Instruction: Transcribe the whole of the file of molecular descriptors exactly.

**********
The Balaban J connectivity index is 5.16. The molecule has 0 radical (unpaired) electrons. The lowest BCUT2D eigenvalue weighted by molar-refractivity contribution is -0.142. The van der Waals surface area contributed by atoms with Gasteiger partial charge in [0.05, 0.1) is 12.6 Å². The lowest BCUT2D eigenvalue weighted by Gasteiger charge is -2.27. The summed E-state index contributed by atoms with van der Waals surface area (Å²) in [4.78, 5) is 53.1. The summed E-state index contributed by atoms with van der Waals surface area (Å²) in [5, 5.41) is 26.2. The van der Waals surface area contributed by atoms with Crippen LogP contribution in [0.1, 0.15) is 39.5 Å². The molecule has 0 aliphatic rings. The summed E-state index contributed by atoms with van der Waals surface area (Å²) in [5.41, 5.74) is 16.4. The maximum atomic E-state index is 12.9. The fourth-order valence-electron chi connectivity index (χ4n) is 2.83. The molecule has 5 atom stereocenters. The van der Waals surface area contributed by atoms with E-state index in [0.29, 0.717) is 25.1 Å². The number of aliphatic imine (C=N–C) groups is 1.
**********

The Balaban J connectivity index is 5.16. The molecule has 0 radical (unpaired) electrons. The lowest BCUT2D eigenvalue weighted by molar-refractivity contribution is -0.142. The van der Waals surface area contributed by atoms with Gasteiger partial charge in [0.05, 0.1) is 12.6 Å². The lowest BCUT2D eigenvalue weighted by Gasteiger charge is -2.27. The summed E-state index contributed by atoms with van der Waals surface area (Å²) in [4.78, 5) is 53.1. The summed E-state index contributed by atoms with van der Waals surface area (Å²) in [5, 5.41) is 26.2. The van der Waals surface area contributed by atoms with Crippen LogP contribution in [0.1, 0.15) is 39.5 Å². The molecule has 0 aliphatic rings. The summed E-state index contributed by atoms with van der Waals surface area (Å²) in [5.41, 5.74) is 16.4. The maximum atomic E-state index is 12.9. The fourth-order valence-electron chi connectivity index (χ4n) is 2.83. The molecule has 5 atom stereocenters. The van der Waals surface area contributed by atoms with E-state index in [0.29, 0.717) is 25.1 Å². The number of aliphatic imine (C=N–C) groups is 1.